During a period with rapid change to way we work, and the regulatory and business environment, the title of our 37th annual conference “Tectonic Shifts in Banking & Financial Service” was prescient.
The BFSLA was determined to hold an annual conference in 2021 – after the cancellation of the 2020 Conference in Queenstown due to COVID travel restrictions. To enable members from both sides of the Tasman Sea to attend (and to manage the risk of further lockdowns and intrastate travel restrictions), we held the conference in two locations – Sydney and Auckland – and provided facilities so members could attend virtually or in person. The rapid spread of the delta variant of COVID caused border closures within Australia and a full lockdown in both Sydney and Auckland, so conference was entirely virtual, and the conference dinner and welcome drinks were cancelled.
In a sign of how well banking lawyers have adapted to remote working (and the organisational skills of our former President Rebecca Hope, her team, and the Conference Organisation Committee), the hybrid conference was a great success, with over 190 attendees.
The conference started in Auckland with The Financial Sector (Climate-related disclosures and other matters) Amendment Bill chaired by Katrina Gardiner (ANZ), with Lloyd Kavanagh (MinterEllison Rudd Watts), while the Sydney attendees were having breakfast.
After our President Rebecca Hope formally opened the conference at 8:30am/10:30am Sydney/Auckland time. The keynote speaker Justice Edelman of the High Court then considered ‘Corporate Attribution and Responsibility’ in a discussion chaired by Dr Nuncio D’Angelo of Norton Rose Fulbright. After commencing with a quote from Albert Einstein, His Honour provided the ‘take home message’ that there are three long established ways in which a corporation can be criminally responsible – and a fourth may be emerging.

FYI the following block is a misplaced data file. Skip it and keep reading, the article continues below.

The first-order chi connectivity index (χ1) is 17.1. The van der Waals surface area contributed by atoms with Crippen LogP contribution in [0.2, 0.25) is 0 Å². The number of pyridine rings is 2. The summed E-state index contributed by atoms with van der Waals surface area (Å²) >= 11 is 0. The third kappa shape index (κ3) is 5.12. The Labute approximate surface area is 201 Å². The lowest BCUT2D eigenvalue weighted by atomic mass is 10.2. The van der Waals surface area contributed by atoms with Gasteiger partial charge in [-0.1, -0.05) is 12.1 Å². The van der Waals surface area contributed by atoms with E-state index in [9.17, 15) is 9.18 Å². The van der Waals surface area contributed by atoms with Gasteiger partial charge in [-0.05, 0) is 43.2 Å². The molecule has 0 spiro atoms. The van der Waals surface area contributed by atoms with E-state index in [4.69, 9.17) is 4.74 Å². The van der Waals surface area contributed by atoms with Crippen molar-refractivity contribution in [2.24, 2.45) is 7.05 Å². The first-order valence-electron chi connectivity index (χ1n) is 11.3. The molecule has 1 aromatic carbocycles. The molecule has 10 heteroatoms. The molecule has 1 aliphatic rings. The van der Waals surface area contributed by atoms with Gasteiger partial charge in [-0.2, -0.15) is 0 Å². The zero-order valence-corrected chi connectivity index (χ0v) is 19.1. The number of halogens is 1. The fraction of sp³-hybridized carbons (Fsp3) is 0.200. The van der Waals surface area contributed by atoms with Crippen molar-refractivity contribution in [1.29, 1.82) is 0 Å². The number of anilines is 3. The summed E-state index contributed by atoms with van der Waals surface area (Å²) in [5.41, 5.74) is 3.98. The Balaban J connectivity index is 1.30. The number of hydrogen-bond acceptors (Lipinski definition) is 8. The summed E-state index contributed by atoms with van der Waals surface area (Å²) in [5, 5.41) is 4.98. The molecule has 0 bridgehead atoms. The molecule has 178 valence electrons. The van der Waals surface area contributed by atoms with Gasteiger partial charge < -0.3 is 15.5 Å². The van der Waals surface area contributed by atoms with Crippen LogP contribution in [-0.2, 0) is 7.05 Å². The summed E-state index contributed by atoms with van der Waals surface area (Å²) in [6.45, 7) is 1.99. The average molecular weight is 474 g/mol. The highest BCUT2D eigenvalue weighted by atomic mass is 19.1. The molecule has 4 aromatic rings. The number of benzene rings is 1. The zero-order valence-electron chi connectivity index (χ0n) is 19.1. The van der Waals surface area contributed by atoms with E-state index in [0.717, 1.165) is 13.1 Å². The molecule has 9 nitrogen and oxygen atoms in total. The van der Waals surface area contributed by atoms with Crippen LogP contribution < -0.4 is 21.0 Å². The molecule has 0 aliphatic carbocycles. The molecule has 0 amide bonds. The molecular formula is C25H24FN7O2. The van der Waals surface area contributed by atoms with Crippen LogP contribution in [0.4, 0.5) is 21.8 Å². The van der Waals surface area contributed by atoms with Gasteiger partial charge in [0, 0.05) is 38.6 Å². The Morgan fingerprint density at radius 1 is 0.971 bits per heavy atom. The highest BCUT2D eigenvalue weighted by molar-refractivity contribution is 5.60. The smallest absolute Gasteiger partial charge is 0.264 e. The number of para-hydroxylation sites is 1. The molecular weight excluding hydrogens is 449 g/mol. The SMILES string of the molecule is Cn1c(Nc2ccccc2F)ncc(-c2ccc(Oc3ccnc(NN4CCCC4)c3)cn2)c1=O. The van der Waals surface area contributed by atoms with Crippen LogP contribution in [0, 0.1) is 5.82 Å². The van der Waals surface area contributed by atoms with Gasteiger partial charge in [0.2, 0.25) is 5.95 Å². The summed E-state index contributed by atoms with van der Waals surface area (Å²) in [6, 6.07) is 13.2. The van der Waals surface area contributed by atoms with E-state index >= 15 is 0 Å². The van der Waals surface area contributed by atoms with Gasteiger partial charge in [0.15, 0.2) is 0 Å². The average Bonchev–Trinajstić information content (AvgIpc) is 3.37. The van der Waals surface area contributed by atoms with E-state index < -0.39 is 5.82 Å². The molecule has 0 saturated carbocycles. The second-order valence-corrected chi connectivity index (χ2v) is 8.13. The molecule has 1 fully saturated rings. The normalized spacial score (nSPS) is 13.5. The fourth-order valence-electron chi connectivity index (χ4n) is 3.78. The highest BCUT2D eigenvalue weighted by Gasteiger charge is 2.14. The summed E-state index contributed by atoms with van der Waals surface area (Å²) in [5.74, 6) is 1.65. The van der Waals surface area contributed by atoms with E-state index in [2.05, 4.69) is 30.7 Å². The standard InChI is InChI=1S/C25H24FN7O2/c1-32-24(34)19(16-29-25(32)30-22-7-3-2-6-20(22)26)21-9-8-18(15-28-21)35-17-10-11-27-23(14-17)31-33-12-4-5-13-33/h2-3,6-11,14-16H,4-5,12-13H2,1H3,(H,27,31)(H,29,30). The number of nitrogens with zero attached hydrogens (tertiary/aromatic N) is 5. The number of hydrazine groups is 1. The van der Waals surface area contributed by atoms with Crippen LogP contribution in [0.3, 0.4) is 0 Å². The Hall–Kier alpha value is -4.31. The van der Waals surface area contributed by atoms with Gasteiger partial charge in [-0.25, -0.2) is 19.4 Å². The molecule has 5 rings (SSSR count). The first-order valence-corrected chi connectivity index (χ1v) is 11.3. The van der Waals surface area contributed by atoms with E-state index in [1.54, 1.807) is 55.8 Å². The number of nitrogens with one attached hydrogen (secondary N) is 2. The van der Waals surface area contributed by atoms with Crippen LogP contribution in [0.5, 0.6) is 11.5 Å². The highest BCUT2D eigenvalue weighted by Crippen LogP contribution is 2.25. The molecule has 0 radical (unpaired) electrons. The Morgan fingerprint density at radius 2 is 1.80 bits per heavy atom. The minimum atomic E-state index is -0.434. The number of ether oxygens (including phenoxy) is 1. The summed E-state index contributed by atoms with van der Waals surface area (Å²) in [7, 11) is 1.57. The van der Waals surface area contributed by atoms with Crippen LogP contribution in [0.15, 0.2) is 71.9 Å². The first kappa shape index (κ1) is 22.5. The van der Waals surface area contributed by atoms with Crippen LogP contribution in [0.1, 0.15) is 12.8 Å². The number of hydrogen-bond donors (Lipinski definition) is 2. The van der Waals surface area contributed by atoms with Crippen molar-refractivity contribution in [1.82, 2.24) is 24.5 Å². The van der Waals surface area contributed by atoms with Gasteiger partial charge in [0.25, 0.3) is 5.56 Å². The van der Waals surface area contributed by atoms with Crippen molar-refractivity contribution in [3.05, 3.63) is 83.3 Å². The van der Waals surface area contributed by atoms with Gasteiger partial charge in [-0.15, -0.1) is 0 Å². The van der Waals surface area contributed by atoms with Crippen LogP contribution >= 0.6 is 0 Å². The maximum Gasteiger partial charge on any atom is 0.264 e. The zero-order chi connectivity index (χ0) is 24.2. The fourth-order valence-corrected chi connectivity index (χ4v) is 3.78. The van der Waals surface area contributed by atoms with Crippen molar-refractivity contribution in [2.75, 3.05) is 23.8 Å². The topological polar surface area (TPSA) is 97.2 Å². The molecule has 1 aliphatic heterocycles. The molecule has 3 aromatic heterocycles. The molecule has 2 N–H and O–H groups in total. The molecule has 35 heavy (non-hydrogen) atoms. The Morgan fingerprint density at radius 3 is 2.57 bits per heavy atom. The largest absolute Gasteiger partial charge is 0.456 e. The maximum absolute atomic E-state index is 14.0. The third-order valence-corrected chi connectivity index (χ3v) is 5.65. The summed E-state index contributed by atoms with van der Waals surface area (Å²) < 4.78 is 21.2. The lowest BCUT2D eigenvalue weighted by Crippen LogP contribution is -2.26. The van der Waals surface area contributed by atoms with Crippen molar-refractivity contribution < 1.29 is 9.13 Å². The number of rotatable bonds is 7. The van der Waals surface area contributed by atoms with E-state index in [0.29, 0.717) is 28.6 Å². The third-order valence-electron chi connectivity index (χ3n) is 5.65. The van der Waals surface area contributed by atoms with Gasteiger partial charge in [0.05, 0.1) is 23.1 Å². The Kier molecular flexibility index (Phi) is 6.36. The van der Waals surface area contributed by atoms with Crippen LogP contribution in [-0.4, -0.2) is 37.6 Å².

Joanna Bird (Executive Director, Financial Services & Wealth ASIC), Liam Mason (General Counsel of the Financial Markets Authority) and Professor Elise Bant (University of WA) provided a very insightful discussion chaired by Simun Soljo of Allens on ‘Shifting Sands: New statutory strategies for promoting good customer outcomes in Financial Services’.
Martijn Wilder AM (Pollination Group), Gus Graham (Linklaters), and Louise McCoach (Gilbert + Tobin) provided a great overview of the legal issues in sustainable debt and loan financing in the discussion ‘A lawyers toolkit for the greening of debt – the future for sustainable finance in Australia and New Zealand’. Martijn started with an overview on the economic and policy drivers in sustainable finance. Louise discussed the legal issues in capital market instruments and Gus the syndicated loan practices in Europe (which are many years ahead of Australian and New Zealand markets).
There were two sessions after lunch, ‘Navigating Business Turnaround: Restructuring in 2021’ chaired by Josh Cairns (Simpson Grierson) involving Tim Sackar (Clayton Utz) and Matt Kersey (Russell McVeagh).
This was followed by Professor Jeannie Paterson (Melbourne University) and Tim Brookes (Ashurst) in a discussion on ‘Walking the line in Open Banking: Taking Back Control or Over-Sharing?’ chaired by Matt Cunningham (MinterEllison).
Fittingly the concluding plenary seminar for a successful virtual conference was titled ‘Waiving, not drowning!’ by the remarkable Jeffrey Goldberger (Norton Rose Fulbright) chaired by Nathan Collins (King Wood Mallesons).
The final seminar (Sydney only) was ‘The new Quantum Theory: statutory unconscionable conduct post -Kobalt’ by Ruth Higgins SC (Banco Chambers, Sydney) chaired by Rebecca Hope (ANZ). Ruth used the great German physicist Werner Heisenberg’s uncertainty principle (and quotes from Oscar Wilde) to illustrate some of the challenges in developing common themes in case law on unconscionability.
Thank you to our sponsors
We thank our many sponsors for the 2021 conference for the valuable support, and acknowledge:
BFSLA Conference 2022
We are planning for the 2022 conference to be held in jointly in Sydney and Auckland on 26 August 2022.